• ‘Millions in savings from repeal of old rules’


    The Philippines can enjoy millions of pesos in savings from the repeal of outdated and redundant laws, rules and regulations, and at the same time reduce corruption and improve the efficiency of the government, the National Competitiveness Council (NCC) said on Monday.

    NCC co-chairman Guillermo Luz told reporters after the 1st Repeal Day on Monday that there are already 3,959 department orders (DO) at various stages in the repeal process—2,032 which have already been repealed, 22 subject to consolidation, five to be amended, and 1,900 still subject to repeal.

    NCC’s Project Repeal seeks to identify laws, department orders, executive orders, and other government issuances that are outdated, redundant, and can cause bureaucratic red tape.

    Luz and Finance Secretary Cesar Purisima both said that both the government and private sectors in the Philippines can expect savings from reducing the  regulations by eliminating the requirements and the processing costs associated with them.

    Purisima cited examples of other countries’ versions of Project Repeal: Australia saved about $4.6 billion in two years through removal of red tape; the United Kingdom saved more than 100 million pounds for the housing sector alone; South Korea eliminated 48.8 percent and simplified 21.7 percent of their regulations, leading to savings worth 4.4 percent of the gross domestic product; while Vietnam firms save up to $50 million yearly from removal of some regulations.

    “This kind of data makes me look forward to how our own initiative will produce results in the coming years,” Purisima said.

    As for the Philippines, Luz said the NCC will be able to come up with savings estimate by the end of the year.

    The current DOs to be repealed are part of the 17,388 laws and issuances gathered for review by the Project Re-peal Technical Working Group from crowdsourced proposals from various business groups, firms and individuals.

    Aside from the 3,959 DOs being repealed, Luz said there are still 552 other DOs that are being kept for further re-view, and which will be tackled on the next “Repeal Day” tentatively slated for early December.

    Luz noted that they prioritized the repeal of DOs first, as the NCC can manage these. The repeal of Republic Acts, on the other hand, require the intervention of Congress, and city ordinances included in the program are handled by local government units.

    The NCC also announced during the event that it has tied up with eight government agencies to identify unnecessary regulations in their respective areas in order to further eliminate red tape.

    These eight agencies taking part in the project are the Departments of Trade and Industry;
    Finance; Budget and Management; Tourism; the Securities and Exchange Commission; and the Land Transporta-tion Franchising and Regulatory Board.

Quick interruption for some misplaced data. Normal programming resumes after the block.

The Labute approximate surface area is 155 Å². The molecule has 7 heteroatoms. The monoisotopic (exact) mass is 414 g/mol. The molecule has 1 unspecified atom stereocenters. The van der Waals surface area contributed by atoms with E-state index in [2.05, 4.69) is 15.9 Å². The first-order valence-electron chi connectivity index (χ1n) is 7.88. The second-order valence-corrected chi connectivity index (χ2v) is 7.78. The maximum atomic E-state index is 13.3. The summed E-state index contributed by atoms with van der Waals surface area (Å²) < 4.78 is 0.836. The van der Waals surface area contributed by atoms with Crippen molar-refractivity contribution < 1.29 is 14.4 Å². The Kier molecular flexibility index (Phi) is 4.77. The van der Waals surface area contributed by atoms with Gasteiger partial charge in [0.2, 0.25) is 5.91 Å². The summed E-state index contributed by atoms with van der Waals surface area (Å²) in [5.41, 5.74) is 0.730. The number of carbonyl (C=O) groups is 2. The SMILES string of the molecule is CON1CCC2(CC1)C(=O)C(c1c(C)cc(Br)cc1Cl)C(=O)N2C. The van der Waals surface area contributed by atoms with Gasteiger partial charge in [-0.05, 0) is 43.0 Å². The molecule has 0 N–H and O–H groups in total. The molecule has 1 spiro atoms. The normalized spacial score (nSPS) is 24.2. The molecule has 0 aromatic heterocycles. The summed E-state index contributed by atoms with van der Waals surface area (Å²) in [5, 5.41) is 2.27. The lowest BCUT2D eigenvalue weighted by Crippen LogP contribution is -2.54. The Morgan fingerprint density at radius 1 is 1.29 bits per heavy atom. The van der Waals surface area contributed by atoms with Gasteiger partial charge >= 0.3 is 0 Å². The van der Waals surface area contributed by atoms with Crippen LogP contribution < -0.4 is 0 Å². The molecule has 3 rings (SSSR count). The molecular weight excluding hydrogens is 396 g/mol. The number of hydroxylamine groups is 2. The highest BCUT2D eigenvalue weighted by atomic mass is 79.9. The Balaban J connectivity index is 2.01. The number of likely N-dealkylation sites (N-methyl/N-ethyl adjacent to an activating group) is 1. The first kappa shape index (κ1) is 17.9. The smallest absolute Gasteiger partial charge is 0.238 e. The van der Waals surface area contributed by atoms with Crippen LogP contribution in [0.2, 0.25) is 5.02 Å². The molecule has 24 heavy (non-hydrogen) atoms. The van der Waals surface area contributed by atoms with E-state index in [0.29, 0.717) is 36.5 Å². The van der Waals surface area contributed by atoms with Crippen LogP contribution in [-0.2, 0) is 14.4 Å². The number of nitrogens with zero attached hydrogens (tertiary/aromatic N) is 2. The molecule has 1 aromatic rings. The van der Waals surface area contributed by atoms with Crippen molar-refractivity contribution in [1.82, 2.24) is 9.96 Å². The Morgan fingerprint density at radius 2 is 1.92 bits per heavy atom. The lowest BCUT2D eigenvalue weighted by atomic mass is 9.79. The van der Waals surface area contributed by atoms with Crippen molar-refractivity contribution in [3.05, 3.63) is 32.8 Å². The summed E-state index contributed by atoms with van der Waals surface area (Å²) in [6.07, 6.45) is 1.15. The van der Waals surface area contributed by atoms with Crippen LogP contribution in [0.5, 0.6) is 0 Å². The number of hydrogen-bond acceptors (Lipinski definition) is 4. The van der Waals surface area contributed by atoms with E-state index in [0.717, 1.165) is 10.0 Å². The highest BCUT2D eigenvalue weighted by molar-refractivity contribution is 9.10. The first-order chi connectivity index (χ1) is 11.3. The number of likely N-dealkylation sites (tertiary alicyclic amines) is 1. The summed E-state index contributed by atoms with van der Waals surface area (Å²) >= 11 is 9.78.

New ‘efficiency’ office

    Also at the conference, Senator Paolo Benigno “Bam” Aquino IV said that in relation to the repealing of outdated and redundant laws, he is also moving to pass “a hundred bills” in the 17th Congress, which begins its term on July 25, in particular, the Philippine Efficiency Office Bill, which will create a new office that will be responsible for im-proving efficiency in government through double-checking for possible redundancy and contradiction of new laws with existing ones.

    Aquino said the bills would be filed, or in some cases re-filed, starting July 1.

    “The Philippine Efficiency Office [would do]what the NCC is doing. But there is no law that mandates the NCC, just an EO [Executive Order]. When we institutionalize an office that would look for efficiency, it’s a big thing because then we can cross-reference the new laws being created from the already existing ones,” Aquino said.

    “During committee hearings, the Philippine Efficiency Office could already give comments and analyze current de-partment orders, and see if there are contradictions,” the senator said.

    “In general, we should be pushing for less regulation. We like to always regulate. Our business owners, they are burdened; even just for taxation…Hopefully the Philippine Efficiency Office can really push for this. If we are effi-cient, corruption is less. We’ve seen that in different agencies. Once they moved to digitizing and they became efficient, corruption levels are lower,” he added.

    He said the Philippine Efficiency Office would be aligned with the NCC’s Project Repeal in its goal to “promote ease of doing business and at the same time, be a major effort against corruption.”

    “At this point our economy is booming, we can’t afford to slow down. We need to continue this fast growth in the next six to 10 years. Hopefully our efforts and proposed bills will really support that,” Aquino added.


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